The Empress Eugenie's Boudoir

J. Dicks
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Publisher
J. Dicks
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Published on
Dec 31, 1857
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Pages
323
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Language
English
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This content is DRM free.
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 BETWEEN the 10th and 13th centuries Civilisation withdrew from Egypt and Syria, rested for a little space at Constantinople, and then passed away to the western climes of Europe.

From that period these climes have been the grand laboratory in which Civilisation has wrought out refinement in every art and every science, and whence it has diffused its benefits over the earth. It has taught commerce to plough the waves of every sea with the adventurous keel; it has enabled handfuls of disciplined warriors to subdue the mighty armaments of oriental princes; and its daring sons have planted its banners amidst the eternal ice of the poles. It has cut down the primitive forests of America; carried trade into the interior of Africa; annihilated time and distance by the aid of steam; and now contemplates how to force a passage through Suez and Panama.

The bounties of Civilisation are at present almost everywhere recognised.

Nevertheless, for centuries has Civilisation established, and for centuries will it maintain, its headquarters in the great cities of Western Europe: and with Civilisation does Vice go hand-in-hand.

Amongst these cities there is one in which contrasts of a strange nature exist. The most unbounded wealth is the neighbour of the most hideous poverty; the most gorgeous pomp is placed in strong relief by the most deplorable squalor; the most seducing luxury is only separated by a narrow wall from the most appalling misery.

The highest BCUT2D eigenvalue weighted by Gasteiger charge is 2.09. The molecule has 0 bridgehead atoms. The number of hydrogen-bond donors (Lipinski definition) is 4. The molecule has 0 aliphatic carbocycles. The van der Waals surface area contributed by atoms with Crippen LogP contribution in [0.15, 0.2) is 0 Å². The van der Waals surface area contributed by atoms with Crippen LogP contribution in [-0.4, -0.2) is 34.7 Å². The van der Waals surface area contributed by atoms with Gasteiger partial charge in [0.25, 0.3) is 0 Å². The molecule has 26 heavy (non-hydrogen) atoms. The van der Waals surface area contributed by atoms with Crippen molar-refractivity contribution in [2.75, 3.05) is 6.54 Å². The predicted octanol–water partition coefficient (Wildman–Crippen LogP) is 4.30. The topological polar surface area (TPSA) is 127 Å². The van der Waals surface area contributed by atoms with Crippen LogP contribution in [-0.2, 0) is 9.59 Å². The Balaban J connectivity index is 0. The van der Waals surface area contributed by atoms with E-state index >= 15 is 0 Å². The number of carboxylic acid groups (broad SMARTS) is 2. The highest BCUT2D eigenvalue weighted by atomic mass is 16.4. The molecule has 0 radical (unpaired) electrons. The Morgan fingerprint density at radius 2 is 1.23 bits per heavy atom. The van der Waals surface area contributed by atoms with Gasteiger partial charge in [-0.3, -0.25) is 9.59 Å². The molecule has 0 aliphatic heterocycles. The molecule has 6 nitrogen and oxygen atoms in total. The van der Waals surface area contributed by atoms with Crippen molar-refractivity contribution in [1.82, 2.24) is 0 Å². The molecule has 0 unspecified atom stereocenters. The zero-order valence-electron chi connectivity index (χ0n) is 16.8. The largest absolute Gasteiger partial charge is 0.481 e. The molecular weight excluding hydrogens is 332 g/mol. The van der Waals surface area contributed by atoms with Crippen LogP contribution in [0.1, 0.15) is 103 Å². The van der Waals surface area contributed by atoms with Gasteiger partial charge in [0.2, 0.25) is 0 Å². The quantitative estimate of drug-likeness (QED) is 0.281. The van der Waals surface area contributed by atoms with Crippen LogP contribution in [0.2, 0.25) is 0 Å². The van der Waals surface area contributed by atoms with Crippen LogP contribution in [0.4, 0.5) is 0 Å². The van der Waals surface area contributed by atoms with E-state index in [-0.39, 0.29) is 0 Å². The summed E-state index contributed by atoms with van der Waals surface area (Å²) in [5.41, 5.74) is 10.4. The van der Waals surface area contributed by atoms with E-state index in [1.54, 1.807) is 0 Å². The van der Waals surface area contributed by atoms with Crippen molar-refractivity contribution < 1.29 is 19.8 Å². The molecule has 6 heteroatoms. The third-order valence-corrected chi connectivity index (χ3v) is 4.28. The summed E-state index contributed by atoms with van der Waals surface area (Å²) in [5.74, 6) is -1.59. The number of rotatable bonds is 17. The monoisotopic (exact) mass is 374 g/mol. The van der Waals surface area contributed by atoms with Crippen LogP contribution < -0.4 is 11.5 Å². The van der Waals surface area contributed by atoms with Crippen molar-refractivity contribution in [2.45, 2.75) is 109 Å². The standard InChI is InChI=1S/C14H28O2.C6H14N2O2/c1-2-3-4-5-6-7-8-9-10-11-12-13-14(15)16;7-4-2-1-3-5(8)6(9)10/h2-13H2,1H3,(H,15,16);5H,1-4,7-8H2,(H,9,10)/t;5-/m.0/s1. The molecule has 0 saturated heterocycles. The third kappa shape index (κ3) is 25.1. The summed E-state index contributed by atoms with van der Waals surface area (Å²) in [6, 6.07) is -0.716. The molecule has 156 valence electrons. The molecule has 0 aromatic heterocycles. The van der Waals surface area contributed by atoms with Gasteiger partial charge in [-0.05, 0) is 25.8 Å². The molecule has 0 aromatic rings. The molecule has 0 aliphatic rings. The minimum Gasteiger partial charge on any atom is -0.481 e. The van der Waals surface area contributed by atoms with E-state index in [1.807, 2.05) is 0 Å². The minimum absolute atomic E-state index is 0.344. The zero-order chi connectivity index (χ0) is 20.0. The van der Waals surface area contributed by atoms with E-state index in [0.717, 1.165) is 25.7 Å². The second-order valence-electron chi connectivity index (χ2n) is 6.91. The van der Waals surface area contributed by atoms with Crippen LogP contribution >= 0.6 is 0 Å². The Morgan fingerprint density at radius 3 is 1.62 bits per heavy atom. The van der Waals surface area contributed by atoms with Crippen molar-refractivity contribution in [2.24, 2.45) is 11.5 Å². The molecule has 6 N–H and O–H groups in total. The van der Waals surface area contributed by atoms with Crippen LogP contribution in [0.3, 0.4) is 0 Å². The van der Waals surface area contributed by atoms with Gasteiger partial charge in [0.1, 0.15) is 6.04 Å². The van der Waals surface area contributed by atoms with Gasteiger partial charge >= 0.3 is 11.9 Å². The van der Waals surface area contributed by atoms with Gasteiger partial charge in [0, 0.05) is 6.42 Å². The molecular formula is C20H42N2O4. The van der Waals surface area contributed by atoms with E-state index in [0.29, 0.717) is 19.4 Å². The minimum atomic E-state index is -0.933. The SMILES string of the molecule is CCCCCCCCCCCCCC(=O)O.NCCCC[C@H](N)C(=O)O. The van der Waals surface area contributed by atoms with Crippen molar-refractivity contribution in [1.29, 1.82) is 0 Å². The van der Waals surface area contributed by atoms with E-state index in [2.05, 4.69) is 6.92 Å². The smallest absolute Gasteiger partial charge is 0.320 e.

The crumbs which fall from the tables of the rich would appear delicious viands to starving millions; and yet those millions obtain them not!

In that city there are in all districts five prominent buildings: the church, in which the pious pray; the gin-palace, to which the wretched poor resort to drown their sorrows; the pawnbroker's, where miserable creatures pledge their raiment, and their children's raiment, even unto the last rag, to obtain the means of purchasing food, and—alas! too often—intoxicating drink; the prison, where the victims of a vitiated condition of society expiate the crimes to which they have been driven by starvation and despair; and the workhouse, to which the destitute, the aged, and the friendless hasten to lay down their aching heads—and die!

And, congregated together in one district of this city, in an assemblage of palaces, whence emanate by night the delicious sounds of music; within whose walls the foot treads upon rich carpets; whose sideboards are covered with plate; whose cellars contain the choicest nectar of the temperate and torrid zones; and whose inmates recline beneath velvet canopies, feast at each meal upon the collated produce of four worlds, and scarcely have to breathe a wish before they find it gratified.

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Between the 10th and 13th centuries Civilisation withdrew from Egypt and Syria, rested for a little space at Constantinople, and then passed away to the western climes of Europe.